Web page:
The festival, which pairs University academics with experts from Sheffield’s cultural and creative industries, attracted 50,000 visitors to its performances, talks, exhibitions, virtual reality experiences and interactive events designed to educate, inform and create debate.

This year’s 11-day festival was spread across the city with lively and engaging events and activities at the Millennium Galleries, the Moor Market, the impressive Spiegeltent outside Barkers Pool, the iconic Sheffield Cathedral and the Winter Garden.

The Public Engagement and Impact Team play a vital role in the delivery of the festival, supporting academics from across all faculties to enable them to bring their research to life, and showcase it to the wider public, through collaborations with local artists.

Greg Oldfield, Head of Public Engagement and Impact commented - “I get to hear about all the fantastic research that is happening at the University. It’s great to work alongside academics and support them in their collaborations with creative partners from across the city. It's a time where I get to work with colleagues across Professional Services - specialists in events, CICS, audio-visual, communications and HR - to create an incredible cross-faculty research engagement festival. It is not only a collaboration between the University and the city, academics and artists, but a cross-faculty collaboration of professional service staff and staff/student volunteers."

Sarah Tindall, Director of Research and Innovation Services added – “Festival of the Mind is another great example of the work the Public Engagement team do to maximise the impact of academic research, using it to inspire and inform a wide audience across the city region.”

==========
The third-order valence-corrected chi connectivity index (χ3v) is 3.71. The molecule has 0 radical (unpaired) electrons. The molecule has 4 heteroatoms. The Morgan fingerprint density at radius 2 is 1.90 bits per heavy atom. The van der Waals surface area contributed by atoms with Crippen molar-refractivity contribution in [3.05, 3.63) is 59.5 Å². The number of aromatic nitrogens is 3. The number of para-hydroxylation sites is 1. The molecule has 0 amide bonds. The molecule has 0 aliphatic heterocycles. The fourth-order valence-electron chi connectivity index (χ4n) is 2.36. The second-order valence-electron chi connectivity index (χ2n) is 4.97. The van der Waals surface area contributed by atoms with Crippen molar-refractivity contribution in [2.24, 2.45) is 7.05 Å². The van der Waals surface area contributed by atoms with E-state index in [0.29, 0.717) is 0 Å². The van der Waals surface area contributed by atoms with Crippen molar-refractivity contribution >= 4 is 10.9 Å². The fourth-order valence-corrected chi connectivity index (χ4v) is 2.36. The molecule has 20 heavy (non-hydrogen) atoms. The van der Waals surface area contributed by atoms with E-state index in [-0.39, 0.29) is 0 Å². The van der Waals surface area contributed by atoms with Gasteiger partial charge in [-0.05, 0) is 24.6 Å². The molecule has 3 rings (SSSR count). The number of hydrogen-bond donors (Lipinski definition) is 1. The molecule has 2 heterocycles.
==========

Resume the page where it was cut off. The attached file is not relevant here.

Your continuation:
Read the full article here

The Government to underwrite Horizon 2020 awards that go beyond the UK's departure from the EU


The Government has announced that it will underwrite the payment of Horizon 2020 awards to UK universities that are awarded whilst we are in the EU but go beyond the UK's departure from the EU. It has also confirmed that all signed multi-year projects administered by the Government with signed contracts or funding agreements in place and projects to be signed before the Autumn Statement e.g., European Structural and Investment Funds (ESIF) will also be fully funded on the same basis.

Key projects supporting economic development across the UK have also been given the green light, including Sheffield Universities’ Royce Translational Centre which benefits from £4m funding from the European Regional Development Fund (ERDF)

This encouraging announcement provides stability for universities and academics during this transition period as the UK plans to exit the EU and encourages continued competitive bidding and collaborative working.
The full statement from David Gauke, Secretary of State for Exiting the European Union, can be read here, but key assurances include:

  • all structural and investment fund projects, including agri-environment schemes, signed before the Autumn Statement will be fully funded, even when these projects continue beyond the UK’s departure from the EU.
  • the Treasury will also put in place arrangements for assessing whether to guarantee funding for specific structural and investment fund projects that might be signed after the Autumn Statement, but while we remain a member of the EU. Further details will be provided ahead of the Autumn Statement.
  • where UK organisations bid directly to the European Commission on a competitive basis for EU funding projects while we are still a member of the EU, for example universities participating in Horizon 2020, the Treasury will underwrite the payments of such awards, even when specific projects continue beyond the UK’s departure from the EU.

Chancellor of the Exchequer, Philip Hammond stated: